The words “pica,” “nonpareil,” and “bourgeois” refer to letter sizes that predate the point system we use today (e.g., 12-point Times New Roman, 10-point Arial).
And here’s a twist: In the world of printing, the word “bourgeois” was indeed pronounced burjoice. So the printer’s helper was correct in making his correction. :)
Source: “Peculiar Names Found in the Southern States.” San Francisco Call 28 Sep. 1912: 2.
On March 8, 1911, George and Lida Duncan of Corydon, Kentucky, welcomed triplets — one boy, two girls. They asked several public figures of the day to name the babies:
- William Howard Taft, who was serving as U.S. president at the time, “congratulated the parents and wished “a long, prosperous and happy life” for the children, but declined to name them.”
- Theodore Roosevelt, who was president before Taft, “tendered “hearty congratulations” to both parents, particularly to Mrs. Duncan,” but declined as well.
- Philanthropists Helen Gould and Olivia Sage “also declined to name the children, but sent expressions of appreciation to the parents.”
So George and Lida took it upon themselves to select names for the babies. They settled on Ralph, Ruth and Ruby.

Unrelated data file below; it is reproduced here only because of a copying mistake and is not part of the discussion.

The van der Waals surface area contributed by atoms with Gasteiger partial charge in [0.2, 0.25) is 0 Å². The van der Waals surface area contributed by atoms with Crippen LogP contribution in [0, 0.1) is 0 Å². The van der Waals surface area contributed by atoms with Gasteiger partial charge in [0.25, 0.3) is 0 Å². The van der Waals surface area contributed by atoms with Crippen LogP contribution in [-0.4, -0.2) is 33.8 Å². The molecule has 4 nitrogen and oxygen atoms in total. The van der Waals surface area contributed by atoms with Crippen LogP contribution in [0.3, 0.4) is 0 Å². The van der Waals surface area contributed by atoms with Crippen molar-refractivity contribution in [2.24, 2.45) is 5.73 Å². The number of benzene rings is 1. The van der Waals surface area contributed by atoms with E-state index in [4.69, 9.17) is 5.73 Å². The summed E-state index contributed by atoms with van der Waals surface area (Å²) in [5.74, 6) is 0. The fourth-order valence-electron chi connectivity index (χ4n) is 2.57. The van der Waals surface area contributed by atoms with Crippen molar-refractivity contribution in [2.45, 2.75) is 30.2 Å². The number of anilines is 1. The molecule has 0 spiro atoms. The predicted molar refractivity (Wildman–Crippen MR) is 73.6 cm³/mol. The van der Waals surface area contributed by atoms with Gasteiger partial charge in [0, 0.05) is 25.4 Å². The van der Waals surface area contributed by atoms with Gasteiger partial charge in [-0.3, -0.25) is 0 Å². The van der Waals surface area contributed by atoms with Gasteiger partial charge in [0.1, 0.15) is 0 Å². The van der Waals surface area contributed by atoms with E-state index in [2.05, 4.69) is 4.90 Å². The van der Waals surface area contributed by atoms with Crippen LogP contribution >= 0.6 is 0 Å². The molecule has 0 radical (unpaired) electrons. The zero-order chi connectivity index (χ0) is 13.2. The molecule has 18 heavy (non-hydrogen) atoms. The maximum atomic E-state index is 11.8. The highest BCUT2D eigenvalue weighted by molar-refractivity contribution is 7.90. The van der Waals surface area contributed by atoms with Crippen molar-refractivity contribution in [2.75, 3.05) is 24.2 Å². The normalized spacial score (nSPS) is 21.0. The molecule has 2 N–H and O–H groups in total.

If they had asked you, though, what names would you have suggested for the triplets?
Source: “All Decline to Name Children.” Spokesman-Review 27 Apr. 1911: 12.
In late 1964, a baby boy was born to Maria and Gottfried Spizenberger while they were aboard the ocean liner Berlin en route from Bremerhaven and New York.
The Berlin was owned by the North German shipping company Norddeutscher Lloyd, so the Spizenbergers named their new baby Lloyd, after the shipping company.
In fact, the surname Lloyd is used frequently in the names of shipping companies. Examples include Balkan Lloyd, Österreichischer Lloyd, Hapag-Lloyd (a descendant of Norddeutscher Lloyd), Lloyd Sabaudo, Asiatic Lloyd, and Atlantic Lloyd.
Why? It all goes back to coffee…kinda.
A man named Edward Lloyd founded a coffee house in London in the 1680s. Lloyd’s Coffee House was a meeting spot for London merchants and ship-owners, and soon became known as a place where ship-owners could obtain marine insurance. Many years later, this evolved into the famous insurance market Lloyd’s of London.